COVID: Should you be worried about the IHU variant?

The new variant that was discovered in France may be on WHO's radar, but they're advising the public not to panic.

IHU variant
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IHU variant

The IHU variant has been sparking quite a buzz after a report was published by French researchers in the journal medRxiv on 29 December.

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Make no mistake, the coronavirus is constantly mutating, and different variants are actually discovered more often than you think. While some infect small clusters of people and then dissipate, others manage to make more of a mark on society—as was the case with variants like Alpha, Beta, Delta, and now Omicron.

Which category does the IHU variant fall under?

The World Health Organisation has three categories under which they list new and potentially threatening variants—variants of concern, variants of interest, and variants being monitored. So far, the IHU variant, or B.1.640.2, has not been put under any of these classifications. However, it is a sub-lineage of B.1.640 which is currently being monitored by the organisation.

However, according to Bloomberg, WHO has known about this variant since November—when the first case was first identified in France. During a press conference on 4 January, Abdi Mahamud who is a WHO incident manager on COVID, said that it has ‘been on the organisation’s radar.’ He also added that the ‘virus had a lot of chances to pick up’ but that hasn’t been the case so far.

Should we be worried?

For now, the WHO has reassured the public that there’s no reason to panic.

In November, the first person that was detected with the IHU variant had travelled into the country from Cameroon and the twelve subsequent cases have all been linked back to the traveller. After that, there have been no more reported cases in the other regions or countries.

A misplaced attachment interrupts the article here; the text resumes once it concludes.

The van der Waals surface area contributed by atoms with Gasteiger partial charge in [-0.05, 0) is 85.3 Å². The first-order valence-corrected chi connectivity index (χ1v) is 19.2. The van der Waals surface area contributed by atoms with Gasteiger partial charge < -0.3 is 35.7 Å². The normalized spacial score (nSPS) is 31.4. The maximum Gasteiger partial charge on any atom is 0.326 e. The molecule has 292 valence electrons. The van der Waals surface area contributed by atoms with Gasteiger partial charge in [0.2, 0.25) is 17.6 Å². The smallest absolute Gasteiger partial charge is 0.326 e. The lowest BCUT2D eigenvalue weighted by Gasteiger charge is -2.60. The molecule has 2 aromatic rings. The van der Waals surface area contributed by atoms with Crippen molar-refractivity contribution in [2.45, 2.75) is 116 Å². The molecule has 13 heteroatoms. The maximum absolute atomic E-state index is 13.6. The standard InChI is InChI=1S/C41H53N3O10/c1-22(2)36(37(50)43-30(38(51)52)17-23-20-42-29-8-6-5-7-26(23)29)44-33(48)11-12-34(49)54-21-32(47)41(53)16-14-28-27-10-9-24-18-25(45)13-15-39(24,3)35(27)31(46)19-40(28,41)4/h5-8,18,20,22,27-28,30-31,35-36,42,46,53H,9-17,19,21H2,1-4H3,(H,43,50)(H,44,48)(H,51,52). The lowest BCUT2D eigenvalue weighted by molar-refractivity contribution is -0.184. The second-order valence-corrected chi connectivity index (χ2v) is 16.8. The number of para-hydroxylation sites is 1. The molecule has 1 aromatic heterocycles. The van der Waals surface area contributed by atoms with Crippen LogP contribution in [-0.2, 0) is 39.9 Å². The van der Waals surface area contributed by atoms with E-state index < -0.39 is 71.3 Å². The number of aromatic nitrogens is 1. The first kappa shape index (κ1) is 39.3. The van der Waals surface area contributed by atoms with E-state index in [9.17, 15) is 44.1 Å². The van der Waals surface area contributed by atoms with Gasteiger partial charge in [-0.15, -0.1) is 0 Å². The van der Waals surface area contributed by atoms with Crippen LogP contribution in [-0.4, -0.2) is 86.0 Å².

Furthermore, some experts argue that the institution that first discovered the variant, and named it, IHU Méditerranée Infection, was not a completely credible source. This is because the founder of the institution, Didier Raoult—who was also a contributing author of the study, has been a controversial medical figure in France. As reported by Forbes, he previously touted antimalarial drug hydroxychloroquine as a COVID cure. Pulmonology researcher, Leticia Kawano-Dourado, said (quoted by L'Independant):

The main author of the article describing the new variant is Didier Raoult. This means that these results must be confirmed before being considered reliable.

That being said, the research team that published the study has noted that the data was firstly an example of how easily variants spread across geographic regions and moreover that it should not be ‘used to guide clinical practice.’ They added:

This article is a preprint and has not been peer-reviewed [what does this mean?]. It reports new medical research that has yet to be evaluated and so should not be used to guide clinical practice.
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